The Tillman Story: A Tale that Needed to be Told

By
Oct 24th, 2010


The name might already be familiar to you from news reports during the mid-2000s. Pat Tillman was a young American football player who chose to put his career on hold in order to join the US Army. When he was killed on duty in Afghanistan, he was held up as the archetypal all-American hero by his fans, the media, the US military, and President Bush. But his family was suspicious of the official story and started to ask questions. This film documents the gradual revelation of a cover-up which occurred not just for the sake of the US Army’s image, but for the image of war itself.

In some respects, Amir Bar-Lev’s latest film is reminiscent of standard TV-documentaries, with its talking-head interviews and archive footage. But original clips from news reports are used sparingly, whittled down into montage sequences which imply that news outlets mindlessly parrot the latest official line. Similarly, clips of interviews with Tillman’s family and colleagues are kept brief, and are judiciously chosen: not one remark is banal or fails to bring a new fact or insight to the story. It is a well-crafted documentary, as it clearly and succinctly explains events which could easily have become over-complicated and dull. It avoids the use of confusing military jargon. It takes no more than two minutes to explain how Tillman’s family dealt with 3,000 pages of censored military documents relating to his death. To explain what happened in an ambush, it uses one simple diagram, a small amount of original video footage, and only the most illustrative commentary from Tillman’s friends and family.

This documentary also stands out is for the understated way in which its images reinforce what is said in interviews. For example, a war veteran points out that 19-year-old boys just want to prove their masculinity: they aren’t mature enough to go to war for the sake of high ideals. This interview is followed by footage of new recruits in a helicopter, showing the young soldiers grinning with child-like excitement, one of them using two fingers to ‘squash’ the shadow cast by the helicopter on the treetops below. Similarly, Tillman’s fellow soldiers explain their selfish motivations for going to war, or talk about the standard ‘meat-head jock’ types who join the army. Subsequent images of the macho young soldiers in Iraq begin to look more nightmarish than noble. Even more striking is the way in which early sequences anticipate the film’s final message. Images of an entire football stadium expressing its adulation for the fallen warrior serve to defamiliarize modern customs: the spectacle seems strange and unreal, more like ancient Rome than contemporary Western life. This impression is reinforced by the impassive faces of Tillman’s family, who are clearly uneasy at having been co-opted to a central role in the ceremony.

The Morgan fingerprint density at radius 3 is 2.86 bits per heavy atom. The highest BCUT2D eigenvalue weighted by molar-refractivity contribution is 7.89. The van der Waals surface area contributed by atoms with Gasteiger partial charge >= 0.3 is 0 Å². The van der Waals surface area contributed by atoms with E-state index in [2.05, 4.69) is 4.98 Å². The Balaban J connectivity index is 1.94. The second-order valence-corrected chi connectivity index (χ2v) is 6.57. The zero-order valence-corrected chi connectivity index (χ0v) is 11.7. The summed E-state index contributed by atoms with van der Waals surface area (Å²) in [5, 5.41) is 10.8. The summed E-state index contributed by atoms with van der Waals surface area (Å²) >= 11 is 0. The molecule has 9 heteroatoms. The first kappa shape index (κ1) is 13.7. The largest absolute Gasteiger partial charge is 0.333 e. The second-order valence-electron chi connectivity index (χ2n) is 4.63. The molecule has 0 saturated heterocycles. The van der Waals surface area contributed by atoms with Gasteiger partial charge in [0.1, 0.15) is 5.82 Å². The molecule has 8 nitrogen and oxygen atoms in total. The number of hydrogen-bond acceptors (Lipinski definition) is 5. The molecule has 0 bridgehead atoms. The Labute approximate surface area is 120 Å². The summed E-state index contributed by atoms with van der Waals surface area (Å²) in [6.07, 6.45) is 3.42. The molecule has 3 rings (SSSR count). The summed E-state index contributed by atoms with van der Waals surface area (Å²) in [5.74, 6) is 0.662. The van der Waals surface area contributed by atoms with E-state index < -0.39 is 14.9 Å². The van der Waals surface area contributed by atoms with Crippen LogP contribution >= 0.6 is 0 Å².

This is a film which will be of interest even to those who don’t particularly like war stories or American football. Its most engaging aspect is the humanity of its subjects: Tillman is remembered as someone who was kind, down-to-earth, and interested in everything. His family are concerned and cautious, rather than cynical or irate as you might expect. The government, the military and the media tried to mould Tillman’s memory to fit a stereotype, yet neither Tillman nor his family felt comfortable with reductive mythologies which turn successful athletes into gods and brave soldiers into saints. They argue in favour of the complete human being, with his own particular characteristics and opinions, which might not match establishment values of Dieu, famille, patrie (God, family, country). In one of the film’s more memorable scenes, Tillman’s younger brother gives a pithy eulogy rejecting on his brother’s behalf the military and religious platitudes expressed by the funeral’s high-profile guests. Tillman’s personal qualities are also recalled by the rest of his family and by Bryan O’Neill, one of the smaller soldiers in his regiment who admired him and refused to hide the truth when Tillman died.

This is not a documentary with a straightforward, didactic message. Its theme is developed gradually, and is about complexities, not just in human beings, but in war itself. Although the audience will feel great regret at the death of a kind and talented young man, the film is not only about Tillman: it is about the lengths to which the government will go in order to make war acceptable to the electorate. One notable quality of this film is that it avoids manipulating the audience’s emotions. Some documentaries leave you feeling angry or depressed, and this may be because they present an important problem without offering a clear solution. In the case of The Tillman Story, there is a sense that the making of the film constitutes a big step towards solving the problem. Tillman’s family was most disappointed because, while the cover-up did become public, the upper echelons of the military refused to admit their complicity in it. However, the truth is there to see in footage of the nervous prevarications of Donald Rumsfeld and other high-profile representatives of the US military who are forced to testify at a congressional hearing regarding their knowledge of the Tillman case. Although the real consequences of war are becoming more apparent with every year the current conflict continues, this documentary has an important role to play in increasing public awareness of governments’ deliberate attempts to conceal the reality of war.

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